Overall Recommendation:

Bone Crier’s Dawn did not live up to the expectations set by its first book in this duology which was a huge disappointment for me. While the world building is still interesting, it doesn’t build enough in this book to carry the pace and enjoyment. The 3 different protagonists each had their own issues, most of them due to the choices they make, and the romantic relationship that readers loved in book 1 felt extra dramatic for no reason while creating another relationship that literally had minimal foundation. Perhaps this is a me and not the book thing, but for huge fans of the first book, this is my caution to you to lower expectations and maybe it’ll be everything you hoped for.

2 star, adult

Review: Ten Rules for Faking It by Sophie Sullivan

What happens when your love life becomes the talk of the town?

As birthdays go, this year’s for radio producer Everly Dean hit rock-bottom.

Worse than the “tonsillectomy birthday.” Worse than the birthday her parents decided to split (the first time). But catching your boyfriend cheating on you with his assistant?

Even clichés sting.

But this is Everly’s year! She won’t let her anxiety hold her back. She’ll pitch her podcast idea to her boss.

There’s just one problem.

Her boss, Chris, is very cute. (Of course). Also, he’s extremely distant (which means he hates her, right? Or is that the anxiety talking)?

And, Stacey the DJ didn’t mute the mic during Everly’s rant about Simon the Snake (syn: Cheating Ex).

That’s three problems.

Suddenly, people are lining up to date her, Bachelorette-style, fans are voting (Reminder: never leave house again), and her interest in Chris might be a two-way street. It’s a lot for a woman who could gold medal in people-avoidance. She’s going to have to fake it ‘till she makes it to get through all of this.

Perhaps she’ll make a list: The Ten Rules for Faking It. 

Because sometimes making the rules can find you happiness when you least expect it.



“If you happen to find a man who looks like Chris Pine, acts like Chris Hemsworth, smiles like Chris’s Pratt, and has a body like Chris Evans’s, I’ll rethink things. But until then? I am officially off the market.”

From this quote alone, it is rather telling of everything that comes in Ten Rules for Faking It. Rather than focusing on romance – as is its genre – this story is more about conquering fears related to social anxiety while finding love somewhere along the way in between those moments. If I had known this book coming in that the focus is less on meet-cute rom-com kind of plot, maybe then I’d feel differently, but this one just slid past what I was looking for.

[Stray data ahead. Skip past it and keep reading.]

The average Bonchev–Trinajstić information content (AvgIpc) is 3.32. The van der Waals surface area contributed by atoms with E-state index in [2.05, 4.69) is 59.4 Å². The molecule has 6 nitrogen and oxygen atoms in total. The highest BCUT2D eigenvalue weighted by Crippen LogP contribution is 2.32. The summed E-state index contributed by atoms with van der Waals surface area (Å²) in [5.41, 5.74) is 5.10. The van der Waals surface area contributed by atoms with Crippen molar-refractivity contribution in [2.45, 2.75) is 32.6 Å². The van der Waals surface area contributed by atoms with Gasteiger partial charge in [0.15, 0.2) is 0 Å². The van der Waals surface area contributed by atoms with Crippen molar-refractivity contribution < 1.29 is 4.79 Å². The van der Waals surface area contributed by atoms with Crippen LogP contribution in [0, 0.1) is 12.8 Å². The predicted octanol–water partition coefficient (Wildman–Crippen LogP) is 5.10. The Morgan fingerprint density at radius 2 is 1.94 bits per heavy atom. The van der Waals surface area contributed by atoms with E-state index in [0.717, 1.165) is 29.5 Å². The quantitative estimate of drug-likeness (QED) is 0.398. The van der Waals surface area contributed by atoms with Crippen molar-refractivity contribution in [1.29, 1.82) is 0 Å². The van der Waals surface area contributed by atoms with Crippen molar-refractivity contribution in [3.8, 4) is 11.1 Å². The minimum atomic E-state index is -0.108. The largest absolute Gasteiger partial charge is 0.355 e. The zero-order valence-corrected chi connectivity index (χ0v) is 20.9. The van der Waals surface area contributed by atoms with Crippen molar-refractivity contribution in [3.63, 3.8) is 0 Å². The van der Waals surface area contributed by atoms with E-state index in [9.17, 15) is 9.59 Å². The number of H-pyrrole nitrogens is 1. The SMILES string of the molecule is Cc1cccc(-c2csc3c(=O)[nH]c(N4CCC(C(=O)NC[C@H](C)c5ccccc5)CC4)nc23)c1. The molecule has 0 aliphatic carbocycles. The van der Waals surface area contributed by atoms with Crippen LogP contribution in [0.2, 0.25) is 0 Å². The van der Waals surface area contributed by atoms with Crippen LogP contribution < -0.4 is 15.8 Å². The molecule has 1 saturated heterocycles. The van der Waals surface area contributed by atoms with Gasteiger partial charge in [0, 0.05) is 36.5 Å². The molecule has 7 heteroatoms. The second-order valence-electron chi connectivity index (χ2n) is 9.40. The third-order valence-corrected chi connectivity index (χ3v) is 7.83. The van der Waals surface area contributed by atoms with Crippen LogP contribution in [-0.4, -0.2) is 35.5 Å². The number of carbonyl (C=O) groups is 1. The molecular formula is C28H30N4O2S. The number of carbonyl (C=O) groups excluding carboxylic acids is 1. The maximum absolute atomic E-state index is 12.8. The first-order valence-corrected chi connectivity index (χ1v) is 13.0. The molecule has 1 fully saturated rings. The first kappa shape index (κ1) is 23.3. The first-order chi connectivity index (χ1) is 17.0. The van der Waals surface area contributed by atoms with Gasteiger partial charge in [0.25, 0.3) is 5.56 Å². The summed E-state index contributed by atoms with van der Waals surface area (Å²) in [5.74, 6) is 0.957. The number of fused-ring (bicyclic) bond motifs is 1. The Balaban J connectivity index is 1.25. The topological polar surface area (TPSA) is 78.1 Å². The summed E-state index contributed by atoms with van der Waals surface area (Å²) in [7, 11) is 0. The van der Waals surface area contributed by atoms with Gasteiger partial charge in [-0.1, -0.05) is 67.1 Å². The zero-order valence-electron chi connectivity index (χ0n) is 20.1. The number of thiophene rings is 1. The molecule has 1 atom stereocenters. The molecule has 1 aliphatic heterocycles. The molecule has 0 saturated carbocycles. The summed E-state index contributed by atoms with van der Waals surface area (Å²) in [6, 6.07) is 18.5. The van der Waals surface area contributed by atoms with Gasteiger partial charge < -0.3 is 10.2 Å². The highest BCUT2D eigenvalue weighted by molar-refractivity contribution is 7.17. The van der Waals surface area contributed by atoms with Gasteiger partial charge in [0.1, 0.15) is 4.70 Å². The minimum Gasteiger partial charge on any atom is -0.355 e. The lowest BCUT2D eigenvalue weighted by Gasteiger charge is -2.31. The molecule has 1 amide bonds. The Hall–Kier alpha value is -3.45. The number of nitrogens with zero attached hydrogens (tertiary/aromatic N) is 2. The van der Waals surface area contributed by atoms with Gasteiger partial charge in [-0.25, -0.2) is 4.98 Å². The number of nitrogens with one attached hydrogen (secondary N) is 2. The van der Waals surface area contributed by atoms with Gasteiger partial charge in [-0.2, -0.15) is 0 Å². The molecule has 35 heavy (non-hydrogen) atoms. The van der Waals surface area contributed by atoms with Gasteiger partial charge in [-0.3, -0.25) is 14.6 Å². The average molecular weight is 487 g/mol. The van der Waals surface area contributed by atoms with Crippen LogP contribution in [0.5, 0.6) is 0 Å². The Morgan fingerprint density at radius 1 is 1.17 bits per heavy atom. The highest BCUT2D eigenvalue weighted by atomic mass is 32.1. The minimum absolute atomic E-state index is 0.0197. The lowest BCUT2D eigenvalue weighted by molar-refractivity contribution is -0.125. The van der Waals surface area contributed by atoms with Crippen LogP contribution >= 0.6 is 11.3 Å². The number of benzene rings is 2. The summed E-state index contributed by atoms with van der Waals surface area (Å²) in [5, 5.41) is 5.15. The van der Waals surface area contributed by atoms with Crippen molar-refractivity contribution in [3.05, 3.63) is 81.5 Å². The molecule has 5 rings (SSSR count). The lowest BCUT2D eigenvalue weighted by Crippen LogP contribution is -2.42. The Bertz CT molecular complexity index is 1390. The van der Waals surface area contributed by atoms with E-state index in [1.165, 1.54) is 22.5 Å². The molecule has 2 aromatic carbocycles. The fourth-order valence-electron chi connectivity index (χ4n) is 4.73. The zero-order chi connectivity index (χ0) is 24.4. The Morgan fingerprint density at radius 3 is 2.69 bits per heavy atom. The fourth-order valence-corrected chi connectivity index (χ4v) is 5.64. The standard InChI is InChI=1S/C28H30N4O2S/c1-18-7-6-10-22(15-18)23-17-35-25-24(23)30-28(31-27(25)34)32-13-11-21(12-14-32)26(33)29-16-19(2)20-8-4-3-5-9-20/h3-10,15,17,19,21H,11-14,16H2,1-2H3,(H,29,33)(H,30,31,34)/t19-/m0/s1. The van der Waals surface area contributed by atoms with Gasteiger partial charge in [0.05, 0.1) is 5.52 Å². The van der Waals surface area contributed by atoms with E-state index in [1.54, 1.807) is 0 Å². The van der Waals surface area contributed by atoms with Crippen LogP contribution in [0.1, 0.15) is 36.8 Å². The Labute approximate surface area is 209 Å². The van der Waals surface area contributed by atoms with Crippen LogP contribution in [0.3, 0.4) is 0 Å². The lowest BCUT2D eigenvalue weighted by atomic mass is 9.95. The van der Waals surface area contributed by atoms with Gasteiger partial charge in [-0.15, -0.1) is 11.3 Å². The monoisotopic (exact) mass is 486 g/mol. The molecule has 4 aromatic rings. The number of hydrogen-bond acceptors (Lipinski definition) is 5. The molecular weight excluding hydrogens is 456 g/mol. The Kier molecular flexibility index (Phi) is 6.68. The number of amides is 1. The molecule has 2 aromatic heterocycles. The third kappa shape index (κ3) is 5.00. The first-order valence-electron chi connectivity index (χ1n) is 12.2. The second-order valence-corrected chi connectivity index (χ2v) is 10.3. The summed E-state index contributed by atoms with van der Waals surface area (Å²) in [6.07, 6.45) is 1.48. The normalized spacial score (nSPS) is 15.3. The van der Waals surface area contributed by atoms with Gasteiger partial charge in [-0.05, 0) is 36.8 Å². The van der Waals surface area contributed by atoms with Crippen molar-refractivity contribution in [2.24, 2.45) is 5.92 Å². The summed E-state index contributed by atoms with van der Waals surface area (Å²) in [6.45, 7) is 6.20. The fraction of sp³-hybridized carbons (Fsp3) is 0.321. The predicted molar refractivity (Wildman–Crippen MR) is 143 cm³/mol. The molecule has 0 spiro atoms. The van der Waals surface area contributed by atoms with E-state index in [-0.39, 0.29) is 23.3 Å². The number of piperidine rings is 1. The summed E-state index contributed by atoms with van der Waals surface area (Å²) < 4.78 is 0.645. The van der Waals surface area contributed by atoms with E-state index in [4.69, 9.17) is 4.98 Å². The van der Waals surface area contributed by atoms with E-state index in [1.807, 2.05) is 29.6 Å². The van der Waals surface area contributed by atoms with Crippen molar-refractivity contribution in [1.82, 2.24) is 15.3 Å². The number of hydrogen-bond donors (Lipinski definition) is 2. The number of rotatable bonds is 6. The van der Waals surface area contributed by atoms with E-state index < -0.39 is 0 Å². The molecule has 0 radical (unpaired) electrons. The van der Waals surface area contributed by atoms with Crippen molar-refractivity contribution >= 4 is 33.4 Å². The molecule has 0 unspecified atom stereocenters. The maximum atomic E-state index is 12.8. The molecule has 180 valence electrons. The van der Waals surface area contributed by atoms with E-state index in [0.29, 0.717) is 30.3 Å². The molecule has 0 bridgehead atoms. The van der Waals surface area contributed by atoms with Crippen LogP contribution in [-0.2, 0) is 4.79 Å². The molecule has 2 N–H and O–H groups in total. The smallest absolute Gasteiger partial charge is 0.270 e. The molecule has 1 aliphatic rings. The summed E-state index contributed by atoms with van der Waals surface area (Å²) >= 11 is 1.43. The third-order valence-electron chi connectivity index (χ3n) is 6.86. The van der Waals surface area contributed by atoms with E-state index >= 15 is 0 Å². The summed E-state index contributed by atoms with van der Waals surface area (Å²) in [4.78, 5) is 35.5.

Continue reading “Review: Ten Rules for Faking It by Sophie Sullivan”
2 star, YA

Review: The Case for Jamie by Brittany Cavallaro

Series: Charlotte Holmes #3

the case for jamie -brittany cavallaroThe hotly anticipated and explosive third book in the New York Times bestselling Charlotte Holmes series.

It’s been a year since the shocking death of August Moriarty, and Jamie and Charlotte haven’t spoken.

Jamie is going through the motions at Sherringford, trying to finish his senior year without incident, with a nice girlfriend he can’t seem to fall for.

Charlotte is on the run, from Lucien Moriarty and from her own mistakes. No one has seen her since that fateful night on the lawn in Sussex—and Charlotte wants it that way. She knows she isn’t safe to be around. She knows her Watson can’t forgive her.

Holmes and Watson may not be looking to reconcile, but when strange things start happening, it’s clear that someone wants the team back together. Someone who has been quietly observing them both. Making plans. Biding their time.

Someone who wants to see one of them suffer and the other one dead.


2 Drink Me Potions


As mysteries go, A Case for Jamie wasn’t too complex or heavily-focused on the whodunit that I particularly enjoy in mystery novels. No, in fact, this story revolved more around the complexity of Holmes and Watson’s messed-up relationship.